Monday, August 13, 2007

White Light Goin' Messin' Up My Mind

"You always have these oddballs in a group and somebody says, 'Ah, we should drop a nuke over Iraq.' The stupid jerk doesn't even know what a nuke is. If he do, he wouldn't say that."
- Theodore Van Kirk, Navigator on the Enola Gay

I just finished watching white light/black rain, an HBO documentary about the bombing of Hiroshima and Nagasaki. Just from hearing the one sentence description I know you already know you don't want to watch it, not because you're incurious or willfully ignorant, but because it's brutal and depressing, and you just don't want to spend an evening feeling suicidal. It's worse than you think, and you should watch it anyway.

Learning exactly how war can destroy an individual person's life is a tried and true method of getting people to understand why we should all be against every war except when absolutely necessary. Bush understands that, and it's why he hasn't allowed photographs of the coffins of U.S. soldiers killed in Iraq since day one. I won't go into that aspect. This movie will affect you without question. The issue that strikes me from having viewed the film is the sense of "Other" that we -- all of us -- feel towards other human beings based only on the fact that they were born outside of our artificially drawn national border.

Whether it's the dirty Mexicans who are stealing our jobs and apparently killing us in our sleep or about the ragheads in Iraq, Afghanistan, and all those other countries over there, somehow we tend to ignore whatever trials and hardships these Others might have to endure. "It don't affect me, so piss off, foreigner." Not in those words, of course. We tend to find reasons why we shouldn't concern ourselves with these Others. They're "illegal" immigrants. They're trying to destroy America. They hate us for our freedom.

The same ideas were pervasive back in World War II. In the film, they interviewed the men who dropped the bombs -- the bombs that went on to kill 370,000 innocent people -- and they hadn't lost a night's sleep over it. Nor should they - they didn't set policy; they were just following orders. My point is that most everyone felt that the Japs deserved what they got for what they did at Pearl Harbor, and if you were up on the topic, for their imperialism and destruction they had wrought upon much of eastern Asia. That's fine except the people interviewed in this film, people whose ribs were showing through their skin, whose flesh had been melted away, whose bodies were ravaged with tumors, were mostly children at the time, and I've no doubt that the hundreds of thousands of dead were mostly innocent too.

Which brings us to today. Yes, there are crackpots who think we should just nuke the whole Middle East. And they can go fuck their ignorant selves. Today, I'm bringing to your attention the fact that while we may not have dropped a hydrogen bomb, there may possibly be 600,000 dead civilians in Iraq or more. And can you really tell me there isn't a sense of Other circulating around that number? Do we really care about these woman and children? Do we really care about the people we torture at Abu Ghraib, Guantanamo and the dozens of secret bases we've established around the world? The U.S. government has admitted that many of those in Gitmo are innocent, but we can't release them because after all the shit we've done to them, they may not have been our enemies then, but they sure as hell are now.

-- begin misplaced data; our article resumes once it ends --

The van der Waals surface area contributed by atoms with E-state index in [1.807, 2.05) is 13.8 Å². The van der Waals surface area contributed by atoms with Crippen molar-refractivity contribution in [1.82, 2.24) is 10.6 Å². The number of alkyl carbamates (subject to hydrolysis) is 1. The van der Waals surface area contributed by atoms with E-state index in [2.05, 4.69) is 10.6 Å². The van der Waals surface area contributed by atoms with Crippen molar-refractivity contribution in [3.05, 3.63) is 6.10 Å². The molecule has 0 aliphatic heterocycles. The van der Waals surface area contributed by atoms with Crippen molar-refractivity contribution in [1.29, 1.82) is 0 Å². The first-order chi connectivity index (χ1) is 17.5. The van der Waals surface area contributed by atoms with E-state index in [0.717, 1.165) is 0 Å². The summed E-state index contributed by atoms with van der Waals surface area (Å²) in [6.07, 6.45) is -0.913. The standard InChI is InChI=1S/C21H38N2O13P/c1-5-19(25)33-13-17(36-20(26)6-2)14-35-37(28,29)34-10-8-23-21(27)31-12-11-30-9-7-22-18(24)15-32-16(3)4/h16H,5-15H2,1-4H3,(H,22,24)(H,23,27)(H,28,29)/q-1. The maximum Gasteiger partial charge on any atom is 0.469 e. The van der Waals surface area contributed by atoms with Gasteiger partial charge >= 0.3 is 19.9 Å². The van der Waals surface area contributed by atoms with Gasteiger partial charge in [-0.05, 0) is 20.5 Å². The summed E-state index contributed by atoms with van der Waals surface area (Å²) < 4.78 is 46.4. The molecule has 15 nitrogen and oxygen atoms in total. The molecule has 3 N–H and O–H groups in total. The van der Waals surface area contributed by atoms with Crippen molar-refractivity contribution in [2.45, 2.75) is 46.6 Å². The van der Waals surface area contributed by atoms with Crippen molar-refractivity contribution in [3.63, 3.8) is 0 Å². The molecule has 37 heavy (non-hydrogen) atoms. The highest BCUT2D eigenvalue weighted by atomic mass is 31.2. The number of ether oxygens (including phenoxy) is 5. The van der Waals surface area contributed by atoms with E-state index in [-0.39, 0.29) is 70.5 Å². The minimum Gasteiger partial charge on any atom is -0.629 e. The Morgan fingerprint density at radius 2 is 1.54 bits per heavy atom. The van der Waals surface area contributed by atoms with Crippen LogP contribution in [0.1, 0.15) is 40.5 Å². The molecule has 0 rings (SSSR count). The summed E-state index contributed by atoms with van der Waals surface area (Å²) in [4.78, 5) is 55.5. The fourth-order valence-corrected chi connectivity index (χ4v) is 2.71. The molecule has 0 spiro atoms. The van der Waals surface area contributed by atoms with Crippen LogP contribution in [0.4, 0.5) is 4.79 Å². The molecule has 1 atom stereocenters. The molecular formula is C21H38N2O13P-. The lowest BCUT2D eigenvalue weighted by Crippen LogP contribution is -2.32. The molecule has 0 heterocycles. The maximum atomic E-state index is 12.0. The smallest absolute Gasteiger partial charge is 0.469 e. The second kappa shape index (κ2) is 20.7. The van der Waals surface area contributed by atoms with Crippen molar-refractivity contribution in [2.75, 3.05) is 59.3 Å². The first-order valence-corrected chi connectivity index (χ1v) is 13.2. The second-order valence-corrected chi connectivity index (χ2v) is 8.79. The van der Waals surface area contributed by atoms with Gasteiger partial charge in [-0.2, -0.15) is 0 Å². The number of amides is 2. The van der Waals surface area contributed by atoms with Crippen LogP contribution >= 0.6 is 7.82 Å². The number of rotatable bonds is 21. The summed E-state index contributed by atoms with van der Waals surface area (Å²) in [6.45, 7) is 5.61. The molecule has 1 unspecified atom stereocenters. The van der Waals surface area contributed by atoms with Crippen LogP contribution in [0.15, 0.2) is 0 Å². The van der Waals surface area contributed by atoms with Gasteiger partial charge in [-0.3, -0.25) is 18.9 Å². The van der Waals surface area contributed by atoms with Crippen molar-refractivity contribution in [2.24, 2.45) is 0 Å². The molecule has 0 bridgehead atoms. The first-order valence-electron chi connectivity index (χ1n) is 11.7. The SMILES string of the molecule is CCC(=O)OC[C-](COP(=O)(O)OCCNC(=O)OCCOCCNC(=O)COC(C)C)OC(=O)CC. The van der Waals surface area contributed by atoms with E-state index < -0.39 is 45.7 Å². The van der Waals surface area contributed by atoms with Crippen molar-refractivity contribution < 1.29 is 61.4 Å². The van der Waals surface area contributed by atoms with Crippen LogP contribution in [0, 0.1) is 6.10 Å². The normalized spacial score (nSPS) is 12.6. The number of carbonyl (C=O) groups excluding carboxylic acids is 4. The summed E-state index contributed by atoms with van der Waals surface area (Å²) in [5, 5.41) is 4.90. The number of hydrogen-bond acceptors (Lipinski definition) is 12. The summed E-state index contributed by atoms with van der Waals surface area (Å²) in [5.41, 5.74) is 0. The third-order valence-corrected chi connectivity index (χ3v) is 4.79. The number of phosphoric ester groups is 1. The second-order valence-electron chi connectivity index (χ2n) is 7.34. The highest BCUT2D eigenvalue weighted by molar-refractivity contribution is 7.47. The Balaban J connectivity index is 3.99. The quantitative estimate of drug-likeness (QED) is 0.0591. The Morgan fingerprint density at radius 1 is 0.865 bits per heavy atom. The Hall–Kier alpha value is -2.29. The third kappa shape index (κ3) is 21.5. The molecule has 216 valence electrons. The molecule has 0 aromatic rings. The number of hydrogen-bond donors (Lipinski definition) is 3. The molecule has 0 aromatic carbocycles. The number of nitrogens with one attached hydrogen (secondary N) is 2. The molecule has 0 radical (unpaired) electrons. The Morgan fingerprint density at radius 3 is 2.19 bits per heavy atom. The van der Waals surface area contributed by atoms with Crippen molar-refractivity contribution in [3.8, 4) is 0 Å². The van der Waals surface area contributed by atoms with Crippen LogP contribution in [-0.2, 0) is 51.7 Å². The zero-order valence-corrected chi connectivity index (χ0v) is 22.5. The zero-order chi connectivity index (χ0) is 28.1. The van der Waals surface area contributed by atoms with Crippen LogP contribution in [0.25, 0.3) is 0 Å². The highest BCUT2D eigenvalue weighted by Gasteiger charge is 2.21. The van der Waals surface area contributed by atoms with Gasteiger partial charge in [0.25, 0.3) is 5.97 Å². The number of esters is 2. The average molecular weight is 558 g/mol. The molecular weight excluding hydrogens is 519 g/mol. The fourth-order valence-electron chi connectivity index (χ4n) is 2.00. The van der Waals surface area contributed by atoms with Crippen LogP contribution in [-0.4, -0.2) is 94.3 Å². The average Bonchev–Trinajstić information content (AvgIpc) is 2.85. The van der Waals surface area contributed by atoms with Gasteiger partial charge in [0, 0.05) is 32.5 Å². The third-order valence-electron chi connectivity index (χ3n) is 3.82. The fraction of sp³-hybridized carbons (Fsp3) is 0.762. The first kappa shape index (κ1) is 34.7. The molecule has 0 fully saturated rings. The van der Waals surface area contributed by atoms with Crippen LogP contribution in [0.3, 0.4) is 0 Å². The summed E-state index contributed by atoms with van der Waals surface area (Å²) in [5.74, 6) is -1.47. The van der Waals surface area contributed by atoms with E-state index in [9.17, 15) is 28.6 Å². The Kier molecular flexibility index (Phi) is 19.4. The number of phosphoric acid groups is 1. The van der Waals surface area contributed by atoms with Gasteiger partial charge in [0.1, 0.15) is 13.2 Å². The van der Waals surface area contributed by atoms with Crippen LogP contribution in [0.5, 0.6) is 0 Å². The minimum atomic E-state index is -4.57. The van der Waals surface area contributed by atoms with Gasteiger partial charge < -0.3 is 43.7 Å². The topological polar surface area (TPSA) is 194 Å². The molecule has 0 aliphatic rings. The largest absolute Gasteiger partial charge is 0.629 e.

We have to stop and think about why we consider a human life to have less value just because he or she resides outside of our borders, worships a different god than we do, or has different colored skin. As Americans do we not consider it self-evident that all men are created equal, that they are endowed by their Creator with certain unalienable Rights, that among these are Life, Liberty and the pursuit of Happiness? Are those unalienable Rights endowed by our so-called Creator only endowed to those who live within these fifty states? Do you really believe that? And should our battles in the name of that document rescind those Rights just because they live in the vicinity of a few who would like to see us killed?

3,000 of us were murdered on September 11, 2001. We murdered 370,000 in August of 1945. We've murdered many, many more since. Exactly when does murder -- the murder of innocents -- become something we can so easily brush aside?

3 comments:

Anonymous said...

Yeah, but it's OK cuz, you know, they're evil, and God's on our side, right?

Michael Grant said...

God's cool like that...

Ben Peters said...

If you want to start studying the origins of nationalism there is a huge literature on the subject but one of my favorites is Anthony Marx's Faith in Nation. It is all about how the idea of "nation", meaning a group of people who are all connected by common identity, was manufactured (to an extent) from the top down in an effort to bind them obediently to state power. But the crux of the idea was that they had to create an "other" to make people bond together. It wasn't so much saying to a group "Hey, we are all part of something together, we have a common interest and identity - let's build something wonderful for all of us" - it was more like "those people over there are not like US - we are great, they are evil, let's kill them... and by the way, you should do other shit that I tell you to do because it is in the national interest."

Cool stuff.